Full text: Problems in eugenics

3«Section I.V. G. Ruggeri. 
di Mus musculus, quella dalla quale sono derívate le altre varietá. Allora 
con molta probabilitá, anche per l’Uomo i caratteri dominanti sono pure gli 
originari, e il bruno (da non confondere col Negro) a capelli lanosi appare 
come un tipo ancestrale, nei limiti delle esperienze fatte. 
By Professor V. Giuffrida-Ruggeri, 
University of Naples. 
Morselli, in his great work, “ General Anthropology,” recently 
completed, several times touches upon the possibility that the Mendelian 
laws find verification in man. Thanks to recent researches, carried out 
chiefly in the United States and England, it is now certain that the races 
of man act exactly as the races of animals. In order fully to understand 
such researches it is, however, opportune to allude to the classical experi­ 
ments of Cuenot upon mice, to which I may briefly refer. 
Every race, whether a sub-species or a variety—zoologists employ these 
three words without much verbal subtlety—has an hereditary possession of 
certain characters, a possession which is completely transmitted to the 
descendants, in whom is preserved the same germ-plasm as in the progenitors, 
who have the same biotype (Johannsen). Cuenot has investigated the 
behaviour of the germ-plasm of the grey mouse, which may be considered 
as the common ancestor of other forms or races or varieties of Mus musculus. 
This contains a certain number of determinants (not in Weismann’s sense) 
or hereditary unities or genera, each of which is capable of changes or 
mutations. In the ancestral type there are at least six sorts or categories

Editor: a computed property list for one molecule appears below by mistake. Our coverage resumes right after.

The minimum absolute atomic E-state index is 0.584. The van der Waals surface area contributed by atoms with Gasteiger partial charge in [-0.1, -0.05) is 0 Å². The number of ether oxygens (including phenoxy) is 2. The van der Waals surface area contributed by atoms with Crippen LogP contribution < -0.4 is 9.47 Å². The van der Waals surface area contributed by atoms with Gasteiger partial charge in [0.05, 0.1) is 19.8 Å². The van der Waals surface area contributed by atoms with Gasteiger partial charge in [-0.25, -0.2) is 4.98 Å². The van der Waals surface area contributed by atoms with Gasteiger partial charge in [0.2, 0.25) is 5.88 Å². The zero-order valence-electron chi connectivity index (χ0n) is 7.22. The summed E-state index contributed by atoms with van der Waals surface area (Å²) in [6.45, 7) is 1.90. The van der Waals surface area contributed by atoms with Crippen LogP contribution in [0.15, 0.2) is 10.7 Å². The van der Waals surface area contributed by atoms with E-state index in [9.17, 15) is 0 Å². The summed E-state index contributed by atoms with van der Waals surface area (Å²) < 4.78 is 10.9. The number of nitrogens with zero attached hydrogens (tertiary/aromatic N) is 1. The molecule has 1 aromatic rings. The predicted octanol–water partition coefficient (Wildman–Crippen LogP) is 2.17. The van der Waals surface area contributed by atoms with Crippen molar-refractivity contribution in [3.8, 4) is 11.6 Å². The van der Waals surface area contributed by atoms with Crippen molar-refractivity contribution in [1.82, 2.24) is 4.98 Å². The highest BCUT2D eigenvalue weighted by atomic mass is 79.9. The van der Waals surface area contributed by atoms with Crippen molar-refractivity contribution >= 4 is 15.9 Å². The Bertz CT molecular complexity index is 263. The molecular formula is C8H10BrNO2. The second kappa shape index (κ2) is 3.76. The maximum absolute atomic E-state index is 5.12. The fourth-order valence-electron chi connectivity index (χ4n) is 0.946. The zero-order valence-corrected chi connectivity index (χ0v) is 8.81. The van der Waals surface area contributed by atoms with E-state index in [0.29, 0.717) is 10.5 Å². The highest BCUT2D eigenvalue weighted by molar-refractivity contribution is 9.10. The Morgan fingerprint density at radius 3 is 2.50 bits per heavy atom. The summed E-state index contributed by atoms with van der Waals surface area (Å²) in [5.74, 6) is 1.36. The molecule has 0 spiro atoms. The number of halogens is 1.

of determinants, which may be conventionally designated by the letters 
C, G, F, M, U, R. If any one of these determinants is modified we obtain 
another elementary form of mouse or genotype, which differs in some respects 
from the ancestor, which is a mutation (not in the sense of De Vries) 
slight or marked of it. The various categories of determinants have 
presented, in the course of time, a variable number of determinants, one, 
two, or more. Nine mutations of the original determinants of the grey 
mouse are thoroughly ascertained, then in all fifteen determinants of as 
many characters. Of these characters some are dominant, others are subject, 
recessive or latent. In the general compendium, which we reproduce here, 
the dominants occupy the first row, and so the others in succession in order 
of dominance, the capital letters indicate the determinants of the grey 
mouse, which are all, except one, in the first row, that is to say, are dominants.

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